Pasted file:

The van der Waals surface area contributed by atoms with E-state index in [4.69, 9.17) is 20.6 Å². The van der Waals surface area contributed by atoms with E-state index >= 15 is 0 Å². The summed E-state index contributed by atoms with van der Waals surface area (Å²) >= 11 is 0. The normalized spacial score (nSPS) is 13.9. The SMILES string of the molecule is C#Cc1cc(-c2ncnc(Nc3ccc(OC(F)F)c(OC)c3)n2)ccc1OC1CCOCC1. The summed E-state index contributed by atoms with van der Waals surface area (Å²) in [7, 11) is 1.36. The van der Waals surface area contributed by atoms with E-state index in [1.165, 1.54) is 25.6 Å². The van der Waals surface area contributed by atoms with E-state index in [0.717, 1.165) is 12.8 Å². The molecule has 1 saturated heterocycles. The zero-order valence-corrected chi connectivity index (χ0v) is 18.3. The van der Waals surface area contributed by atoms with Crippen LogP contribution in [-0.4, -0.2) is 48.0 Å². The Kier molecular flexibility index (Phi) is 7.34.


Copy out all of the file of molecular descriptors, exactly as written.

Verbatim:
The van der Waals surface area contributed by atoms with E-state index in [4.69, 9.17) is 20.6 Å². The van der Waals surface area contributed by atoms with E-state index >= 15 is 0 Å². The summed E-state index contributed by atoms with van der Waals surface area (Å²) >= 11 is 0. The normalized spacial score (nSPS) is 13.9. The SMILES string of the molecule is C#Cc1cc(-c2ncnc(Nc3ccc(OC(F)F)c(OC)c3)n2)ccc1OC1CCOCC1. The summed E-state index contributed by atoms with van der Waals surface area (Å²) in [7, 11) is 1.36. The van der Waals surface area contributed by atoms with E-state index in [1.165, 1.54) is 25.6 Å². The van der Waals surface area contributed by atoms with E-state index in [0.717, 1.165) is 12.8 Å². The molecule has 1 saturated heterocycles. The zero-order valence-corrected chi connectivity index (χ0v) is 18.3. The van der Waals surface area contributed by atoms with Crippen LogP contribution in [-0.4, -0.2) is 48.0 Å². The Kier molecular flexibility index (Phi) is 7.34.